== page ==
When people other than programmers/scientists/engineers develop programming languages, stuff like COBOL, Java and php happens, so… no thanks!
Writing your own language is surprisingly easy. It just doesn't help that much. I wrote Poslin
with a whole standard library
and I intend to continue working on both (because I actually really like it – is there any other language in which the user can add their own optimization passes? I only need to add the corresponding syntax making it easy enough…), but for the moment I do everything else in Common Lisp either way – when I need another way of expressing my idea of what the program should do, I write the macros which allow me to express it in a way that suits me.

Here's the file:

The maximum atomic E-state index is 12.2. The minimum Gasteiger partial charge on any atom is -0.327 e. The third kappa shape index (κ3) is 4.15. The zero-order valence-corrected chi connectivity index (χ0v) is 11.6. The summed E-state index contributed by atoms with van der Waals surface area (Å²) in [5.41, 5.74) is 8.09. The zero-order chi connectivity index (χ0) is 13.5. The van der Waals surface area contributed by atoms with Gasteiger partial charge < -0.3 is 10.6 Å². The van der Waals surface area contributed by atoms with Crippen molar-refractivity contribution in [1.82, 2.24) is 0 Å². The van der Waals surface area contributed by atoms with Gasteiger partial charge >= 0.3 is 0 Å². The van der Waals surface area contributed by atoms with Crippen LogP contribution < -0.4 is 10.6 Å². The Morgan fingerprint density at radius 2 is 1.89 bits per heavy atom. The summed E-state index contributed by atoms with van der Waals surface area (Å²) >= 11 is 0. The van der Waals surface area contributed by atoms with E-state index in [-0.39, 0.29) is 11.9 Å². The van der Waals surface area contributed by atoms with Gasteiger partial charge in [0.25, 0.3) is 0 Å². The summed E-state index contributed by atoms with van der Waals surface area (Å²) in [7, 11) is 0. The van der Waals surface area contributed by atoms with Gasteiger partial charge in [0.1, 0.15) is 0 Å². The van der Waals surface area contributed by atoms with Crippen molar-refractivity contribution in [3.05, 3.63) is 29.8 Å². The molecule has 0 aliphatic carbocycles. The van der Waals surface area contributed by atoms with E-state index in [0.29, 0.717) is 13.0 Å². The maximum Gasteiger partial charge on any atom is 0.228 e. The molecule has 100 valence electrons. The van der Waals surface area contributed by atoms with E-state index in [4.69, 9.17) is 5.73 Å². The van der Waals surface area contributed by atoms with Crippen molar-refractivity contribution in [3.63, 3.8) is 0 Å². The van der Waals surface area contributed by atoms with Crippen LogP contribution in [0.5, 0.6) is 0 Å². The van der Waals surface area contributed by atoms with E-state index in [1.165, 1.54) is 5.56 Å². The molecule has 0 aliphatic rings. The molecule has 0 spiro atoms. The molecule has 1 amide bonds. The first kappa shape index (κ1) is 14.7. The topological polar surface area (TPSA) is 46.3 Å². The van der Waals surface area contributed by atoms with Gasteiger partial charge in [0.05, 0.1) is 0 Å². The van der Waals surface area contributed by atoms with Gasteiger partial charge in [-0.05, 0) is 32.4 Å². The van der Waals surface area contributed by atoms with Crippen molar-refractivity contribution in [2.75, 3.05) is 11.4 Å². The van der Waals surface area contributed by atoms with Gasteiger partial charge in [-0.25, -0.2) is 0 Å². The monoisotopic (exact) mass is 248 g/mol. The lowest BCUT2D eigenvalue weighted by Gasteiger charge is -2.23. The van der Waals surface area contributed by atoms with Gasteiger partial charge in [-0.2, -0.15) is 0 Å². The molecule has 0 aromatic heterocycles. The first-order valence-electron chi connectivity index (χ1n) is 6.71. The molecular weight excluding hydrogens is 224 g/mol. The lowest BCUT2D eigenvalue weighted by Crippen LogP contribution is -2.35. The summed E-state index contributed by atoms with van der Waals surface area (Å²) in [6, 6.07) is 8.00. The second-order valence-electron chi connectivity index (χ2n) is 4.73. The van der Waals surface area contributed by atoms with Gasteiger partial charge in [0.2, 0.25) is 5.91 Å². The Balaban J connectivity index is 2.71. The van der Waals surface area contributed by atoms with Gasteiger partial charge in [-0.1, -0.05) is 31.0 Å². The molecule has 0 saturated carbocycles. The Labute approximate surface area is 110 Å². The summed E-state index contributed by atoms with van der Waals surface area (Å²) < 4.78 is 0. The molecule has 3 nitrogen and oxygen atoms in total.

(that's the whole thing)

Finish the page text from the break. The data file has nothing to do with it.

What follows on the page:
My advice is this: Try to formulate what you want your language to be like. You can start fuzzy, but you will need to get concrete very fast.
You'll need to write prototypes to test your ideas – something that seems nice in your head might not work out when you actually try to program in it. Some stuff you thought would make your life easier might actually make programming incredibly hard because it has strange corner case behavior you didn't think of – avoiding these corner cases with checks doesn't really help, especially since it will make the semantics of your language even harder to understand.